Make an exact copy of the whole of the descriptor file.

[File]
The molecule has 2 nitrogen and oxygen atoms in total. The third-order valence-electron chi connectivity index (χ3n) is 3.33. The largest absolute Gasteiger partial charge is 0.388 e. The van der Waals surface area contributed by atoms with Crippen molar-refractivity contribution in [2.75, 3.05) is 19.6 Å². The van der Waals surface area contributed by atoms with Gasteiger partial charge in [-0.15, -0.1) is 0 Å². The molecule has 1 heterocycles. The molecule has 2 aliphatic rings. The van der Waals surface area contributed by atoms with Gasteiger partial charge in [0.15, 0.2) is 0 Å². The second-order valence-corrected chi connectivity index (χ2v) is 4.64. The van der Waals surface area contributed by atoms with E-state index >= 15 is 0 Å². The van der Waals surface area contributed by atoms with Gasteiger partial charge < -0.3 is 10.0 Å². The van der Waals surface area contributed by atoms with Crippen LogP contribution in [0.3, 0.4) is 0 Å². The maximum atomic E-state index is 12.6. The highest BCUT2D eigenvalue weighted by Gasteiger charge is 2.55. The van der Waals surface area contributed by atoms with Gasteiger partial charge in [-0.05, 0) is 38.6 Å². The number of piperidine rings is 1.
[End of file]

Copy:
The molecule has 2 nitrogen and oxygen atoms in total. The third-order valence-electron chi connectivity index (χ3n) is 3.33. The largest absolute Gasteiger partial charge is 0.388 e. The van der Waals surface area contributed by atoms with Crippen molar-refractivity contribution in [2.75, 3.05) is 19.6 Å². The van der Waals surface area contributed by atoms with Gasteiger partial charge in [-0.15, -0.1) is 0 Å². The molecule has 1 heterocycles. The molecule has 2 aliphatic rings. The van der Waals surface area contributed by atoms with Gasteiger partial charge in [0.15, 0.2) is 0 Å². The second-order valence-corrected chi connectivity index (χ2v) is 4.64. The van der Waals surface area contributed by atoms with E-state index >= 15 is 0 Å². The van der Waals surface area contributed by atoms with Gasteiger partial charge < -0.3 is 10.0 Å². The van der Waals surface area contributed by atoms with Crippen LogP contribution in [0.3, 0.4) is 0 Å². The maximum atomic E-state index is 12.6. The highest BCUT2D eigenvalue weighted by Gasteiger charge is 2.55. The van der Waals surface area contributed by atoms with Gasteiger partial charge in [-0.05, 0) is 38.6 Å². The number of piperidine rings is 1.